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Well, well, well. What do we have here?

Ángel Marroquín

Stories create realities and change them. Do you not believe it? Read this story and tell me what you think…

A humanitarian worker walks in the middle of a desolate road leading to a rural town in a third world country going through a never-ending civil war. A pickup truck rushes down the road, lifting a cloud of dust. Shots are heard from AK47s. The pickup stops, and an armed group of men take the humanitarian worker by force, accusing him of spying for the enemy and threatens to behead him in the next town.

The humanitarian worker is terrified. Lying on the floor, injured and bleeding, he looks at his captors and thanks them effusively for saving his life by taking him away from that dangerous road. The humanitarian worker continues expressing gratitude to his captors until he convinces them that they are his saviours. So, in the end, they believe it and release him on good terms.

Well, well, well. What do we have here? Two stories collide. In the first one, a spy disguised as a humanitarian worker is captured and promptly beheaded while filmed on a mobile phone and uploaded to YouTube. In the second one, we have a humanitarian worker rescued from a very dangerous road by a guerrilla group passing by and who gave him a ride to a safe place, parting in good terms.

We are born, live and die within stories. Stories that are told about us, stories that we tell about other people and, the most interesting of all: the stories that we tell about ourselves.  The angle from which a story is told, the details that stand out and the final punch line of the story are places where the author’s signature, trembling pulse, firmness of his line, or ironic laugh can be seen.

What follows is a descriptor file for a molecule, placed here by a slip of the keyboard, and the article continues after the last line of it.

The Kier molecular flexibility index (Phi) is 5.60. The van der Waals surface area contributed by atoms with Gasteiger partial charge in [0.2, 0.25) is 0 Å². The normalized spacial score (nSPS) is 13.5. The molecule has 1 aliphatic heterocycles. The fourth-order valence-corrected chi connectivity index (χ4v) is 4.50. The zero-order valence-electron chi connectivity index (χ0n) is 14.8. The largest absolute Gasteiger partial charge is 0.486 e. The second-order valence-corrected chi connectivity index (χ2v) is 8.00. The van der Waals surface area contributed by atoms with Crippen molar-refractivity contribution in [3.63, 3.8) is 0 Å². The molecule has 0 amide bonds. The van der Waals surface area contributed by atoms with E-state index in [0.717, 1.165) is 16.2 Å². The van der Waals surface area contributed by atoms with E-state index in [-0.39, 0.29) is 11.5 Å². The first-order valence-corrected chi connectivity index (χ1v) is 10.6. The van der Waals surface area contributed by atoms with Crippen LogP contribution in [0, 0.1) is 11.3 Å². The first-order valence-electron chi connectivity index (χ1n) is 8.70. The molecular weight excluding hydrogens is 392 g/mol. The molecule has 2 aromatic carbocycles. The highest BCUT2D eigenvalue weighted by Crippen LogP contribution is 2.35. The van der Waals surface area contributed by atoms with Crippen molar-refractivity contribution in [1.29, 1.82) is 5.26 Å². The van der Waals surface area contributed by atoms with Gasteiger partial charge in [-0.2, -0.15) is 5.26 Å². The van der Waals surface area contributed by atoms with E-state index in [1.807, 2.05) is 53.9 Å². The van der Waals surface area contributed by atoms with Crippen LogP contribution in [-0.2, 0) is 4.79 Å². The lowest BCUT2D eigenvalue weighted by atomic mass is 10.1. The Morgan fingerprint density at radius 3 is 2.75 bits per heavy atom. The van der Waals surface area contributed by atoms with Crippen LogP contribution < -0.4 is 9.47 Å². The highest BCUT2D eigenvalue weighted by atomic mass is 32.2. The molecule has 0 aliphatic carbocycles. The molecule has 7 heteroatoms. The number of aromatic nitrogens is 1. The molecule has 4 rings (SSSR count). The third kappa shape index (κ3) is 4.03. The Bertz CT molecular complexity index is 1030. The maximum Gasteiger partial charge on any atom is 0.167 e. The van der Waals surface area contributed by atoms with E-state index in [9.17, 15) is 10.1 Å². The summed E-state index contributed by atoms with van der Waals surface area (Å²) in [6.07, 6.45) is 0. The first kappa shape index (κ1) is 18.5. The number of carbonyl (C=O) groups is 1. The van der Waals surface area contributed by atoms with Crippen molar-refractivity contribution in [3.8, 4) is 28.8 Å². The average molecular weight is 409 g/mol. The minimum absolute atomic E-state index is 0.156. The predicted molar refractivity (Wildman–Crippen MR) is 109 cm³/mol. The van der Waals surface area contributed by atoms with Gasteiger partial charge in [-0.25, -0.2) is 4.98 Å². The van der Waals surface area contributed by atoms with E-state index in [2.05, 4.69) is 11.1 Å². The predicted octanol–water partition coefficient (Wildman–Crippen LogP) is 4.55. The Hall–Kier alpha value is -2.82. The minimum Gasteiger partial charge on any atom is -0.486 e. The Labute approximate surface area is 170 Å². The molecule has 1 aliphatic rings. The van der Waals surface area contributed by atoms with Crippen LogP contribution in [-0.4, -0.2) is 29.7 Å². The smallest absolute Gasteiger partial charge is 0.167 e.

Out there are people who do not have anything else but their story. An asylum seeker, a migrant child, a woman victim of gender violence, or a transgender youth. Their stories become a powerful expression of a social situation ignored by the media establishment (which prefers homogeneous, reassuring and massive stories). Their stories are sometimes the only thing they have to negotiate or win the favour of the public in a world that is largely hostile to them.

These people resemble the humanitarian worker, walking alone on the road.

In their positive version, their stories inspire others. Moreover, they can produce significant changes in countries’ social and political narratives, especially on issues such as abortion, climate change, people living on the streets, people with disabilities, youth suicide, etc. Why?

Because stories can produce empathy. People can connect, put themselves in the protagonist’s shoes, and see, for a moment, how different their life is from theirs. Unfortunately, the power that stories mobilise has led to an increasing instrumentalisation of stories to support certain corporate and political views. Still, at the same time, this has led to activist groups today being able to create and share stories about marginalised groups that years ago had neither voice nor vote.

In the negative version, the stories associated with these groups can increase the prejudices and obstacles these groups already face. For example, we see this tendency when negative stories arise about welfare recipients, asylum seekers, Arab refugees or immigrants, or people of colour inserted in drug trafficking or prostitution networks, etc. This version of the stories leads to the expansion and strengthening of prejudices about them by propagating negative stories.

Today many people are walking on the road with which I started this story. You and I are in the pickup truck. It is up to us to tell and be convinced by stories that lead to the release of the prisoners and not their beheadings.

(c) Photography by Sebastián Silva.





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